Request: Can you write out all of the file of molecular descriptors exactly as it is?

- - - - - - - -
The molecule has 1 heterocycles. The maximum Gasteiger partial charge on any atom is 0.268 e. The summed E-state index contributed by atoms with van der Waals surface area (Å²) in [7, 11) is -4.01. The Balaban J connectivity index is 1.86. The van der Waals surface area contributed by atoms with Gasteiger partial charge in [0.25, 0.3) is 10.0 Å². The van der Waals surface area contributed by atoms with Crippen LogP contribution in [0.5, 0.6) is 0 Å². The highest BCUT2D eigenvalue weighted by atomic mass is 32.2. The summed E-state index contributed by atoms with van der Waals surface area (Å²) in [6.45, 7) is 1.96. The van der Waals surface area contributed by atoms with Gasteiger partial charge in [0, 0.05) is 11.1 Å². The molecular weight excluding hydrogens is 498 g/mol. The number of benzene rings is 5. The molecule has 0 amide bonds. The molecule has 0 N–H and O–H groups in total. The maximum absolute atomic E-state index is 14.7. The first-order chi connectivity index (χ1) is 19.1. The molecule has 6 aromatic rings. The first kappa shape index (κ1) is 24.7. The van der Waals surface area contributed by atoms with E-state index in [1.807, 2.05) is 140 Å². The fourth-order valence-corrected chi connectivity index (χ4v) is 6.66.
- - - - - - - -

The molecule has 1 heterocycles. The maximum Gasteiger partial charge on any atom is 0.268 e. The summed E-state index contributed by atoms with van der Waals surface area (Å²) in [7, 11) is -4.01. The Balaban J connectivity index is 1.86. The van der Waals surface area contributed by atoms with Gasteiger partial charge in [0.25, 0.3) is 10.0 Å². The van der Waals surface area contributed by atoms with Crippen LogP contribution in [0.5, 0.6) is 0 Å². The highest BCUT2D eigenvalue weighted by atomic mass is 32.2. The summed E-state index contributed by atoms with van der Waals surface area (Å²) in [6.45, 7) is 1.96. The van der Waals surface area contributed by atoms with Gasteiger partial charge in [0, 0.05) is 11.1 Å². The molecular weight excluding hydrogens is 498 g/mol. The number of benzene rings is 5. The molecule has 0 amide bonds. The molecule has 0 N–H and O–H groups in total. The maximum absolute atomic E-state index is 14.7. The first-order chi connectivity index (χ1) is 19.1. The molecule has 6 aromatic rings. The first kappa shape index (κ1) is 24.7. The van der Waals surface area contributed by atoms with E-state index in [1.807, 2.05) is 140 Å². The fourth-order valence-corrected chi connectivity index (χ4v) is 6.66.